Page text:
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Drug‐related violence and the decline in the number of Mexican cross‐border workers

Pedro P. Orraca‐Romano and Eunice D. Vargas‐Valle

Review of Development Economics, 2020, vol. 24, issue 2, 485-502

Abstract: This study examines how variations in homicide rates in Mexico are associated with the likelihood of participating in cross‐border work, that is, living in Mexico but working in the U.S. Based on Mexican census data from 2000, 2010, and 2015, and information on homicides, a series of ordinary least squares models are estimated to analyze the relationship between cross‐border commuting and homicide rates at the individual level. Fixed effects models are also estimated to study this relationship at the municipal level. The results show that from 2000 to 2010 the increase in homicide rates in northern border municipalities in Mexico reduced the likelihood of being a cross‐border worker, while from 2010 to 2015 the decrease in the homicide rate increased the probability that workers engage in cross‐border work. The decline in the number of cross‐border workers is likely in part a result of the escalation in drug‐related violence that may have led them to change their country of residence.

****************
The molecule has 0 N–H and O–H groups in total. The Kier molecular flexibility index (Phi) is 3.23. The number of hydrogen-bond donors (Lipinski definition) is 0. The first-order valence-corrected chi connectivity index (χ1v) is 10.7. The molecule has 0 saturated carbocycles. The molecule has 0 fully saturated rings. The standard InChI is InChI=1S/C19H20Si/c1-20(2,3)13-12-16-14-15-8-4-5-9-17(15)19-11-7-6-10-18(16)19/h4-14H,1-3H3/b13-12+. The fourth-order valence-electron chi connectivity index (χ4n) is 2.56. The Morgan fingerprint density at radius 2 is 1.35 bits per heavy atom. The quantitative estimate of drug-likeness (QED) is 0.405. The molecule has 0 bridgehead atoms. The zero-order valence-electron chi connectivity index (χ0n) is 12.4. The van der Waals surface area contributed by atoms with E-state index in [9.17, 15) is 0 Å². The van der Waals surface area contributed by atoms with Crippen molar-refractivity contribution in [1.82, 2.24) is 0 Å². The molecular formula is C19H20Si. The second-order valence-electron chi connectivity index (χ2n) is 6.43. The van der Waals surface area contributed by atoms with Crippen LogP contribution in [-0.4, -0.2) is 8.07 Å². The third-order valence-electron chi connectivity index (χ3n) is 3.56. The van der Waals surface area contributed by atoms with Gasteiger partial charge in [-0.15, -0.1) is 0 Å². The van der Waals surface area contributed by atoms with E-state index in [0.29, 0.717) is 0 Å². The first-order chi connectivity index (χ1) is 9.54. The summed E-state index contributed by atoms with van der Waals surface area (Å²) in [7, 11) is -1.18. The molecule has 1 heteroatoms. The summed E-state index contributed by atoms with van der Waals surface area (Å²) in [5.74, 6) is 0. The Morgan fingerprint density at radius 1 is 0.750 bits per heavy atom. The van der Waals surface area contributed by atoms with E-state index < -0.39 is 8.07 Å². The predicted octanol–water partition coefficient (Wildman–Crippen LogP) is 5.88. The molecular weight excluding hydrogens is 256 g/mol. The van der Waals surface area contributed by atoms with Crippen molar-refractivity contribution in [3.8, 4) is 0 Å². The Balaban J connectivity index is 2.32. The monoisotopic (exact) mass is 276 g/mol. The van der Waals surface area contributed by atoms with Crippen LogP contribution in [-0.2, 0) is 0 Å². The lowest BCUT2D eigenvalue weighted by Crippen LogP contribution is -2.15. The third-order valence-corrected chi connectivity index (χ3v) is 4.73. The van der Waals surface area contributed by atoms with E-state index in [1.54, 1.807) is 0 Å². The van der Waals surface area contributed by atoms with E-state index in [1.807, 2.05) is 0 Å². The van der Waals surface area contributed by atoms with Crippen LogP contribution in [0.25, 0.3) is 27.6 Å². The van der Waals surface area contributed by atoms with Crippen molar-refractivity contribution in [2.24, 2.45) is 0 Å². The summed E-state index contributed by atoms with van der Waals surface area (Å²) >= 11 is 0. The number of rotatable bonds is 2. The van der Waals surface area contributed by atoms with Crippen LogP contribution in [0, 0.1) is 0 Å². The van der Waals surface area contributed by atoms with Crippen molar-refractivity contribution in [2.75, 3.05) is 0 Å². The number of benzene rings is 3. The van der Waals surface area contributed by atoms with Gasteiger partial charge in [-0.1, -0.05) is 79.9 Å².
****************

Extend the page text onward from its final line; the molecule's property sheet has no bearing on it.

Date: 2020
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